Tuesday, May 3, 2011 (LifeSiteNews.com) - Canada’s federal election has resulted in astonishing, historical changes to the nation’s political landscape. The Conservative Party led by Prime Minister Stephen Harper, with 166 seats, has clearly won the solid majority that it missed in the past two elections. The bigger news however, is that the NDP won 103 seats to, for the first time ever, become the official opposition with the Liberals wining only 35 seats and the Bloc Quebecois smashed into non-party status with only 4 seats.
The Conservative/socialist NDP polarization in the House of Commons will be a new era in Canadian politics in which the governing party and opposition hold radically different views on practically every issue.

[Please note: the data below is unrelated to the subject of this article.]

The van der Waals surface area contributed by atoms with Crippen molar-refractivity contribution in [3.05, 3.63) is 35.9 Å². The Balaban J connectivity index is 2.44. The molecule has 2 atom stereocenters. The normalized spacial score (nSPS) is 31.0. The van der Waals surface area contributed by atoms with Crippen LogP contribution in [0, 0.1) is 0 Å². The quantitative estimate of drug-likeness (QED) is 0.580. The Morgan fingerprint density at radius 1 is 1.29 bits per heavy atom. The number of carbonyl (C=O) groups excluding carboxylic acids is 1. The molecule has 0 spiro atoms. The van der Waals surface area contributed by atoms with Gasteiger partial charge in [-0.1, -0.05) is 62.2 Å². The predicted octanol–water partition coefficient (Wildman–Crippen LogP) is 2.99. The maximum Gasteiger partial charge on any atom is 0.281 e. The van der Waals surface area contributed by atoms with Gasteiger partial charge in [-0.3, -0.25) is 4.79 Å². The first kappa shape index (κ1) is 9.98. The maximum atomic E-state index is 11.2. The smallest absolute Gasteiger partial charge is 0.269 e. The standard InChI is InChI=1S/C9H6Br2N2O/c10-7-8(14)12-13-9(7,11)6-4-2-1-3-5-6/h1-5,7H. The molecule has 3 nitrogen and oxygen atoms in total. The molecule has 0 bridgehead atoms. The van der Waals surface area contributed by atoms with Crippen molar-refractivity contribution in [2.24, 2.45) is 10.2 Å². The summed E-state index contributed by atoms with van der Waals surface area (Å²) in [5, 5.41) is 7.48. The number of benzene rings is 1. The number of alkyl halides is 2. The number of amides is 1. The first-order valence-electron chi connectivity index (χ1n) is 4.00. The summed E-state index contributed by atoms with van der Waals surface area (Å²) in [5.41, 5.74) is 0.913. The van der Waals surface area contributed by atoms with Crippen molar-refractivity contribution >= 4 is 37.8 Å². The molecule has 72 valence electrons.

Another historic development is the election of Green Party leader Elizabeth May who defeated Conservative cabinet minister Gary Lunn to become the first ever Green Party candidate elected to Parliament.
The strong Conservative majority should bode well for the issues of life and family, depending however on how much democratic freedom Harper will allow his caucus members. NDP leader Jack Layton, despite his historically massive win, may experience the frustration of no longer being able to achieve as much as when he held the balance of power in the last parliament.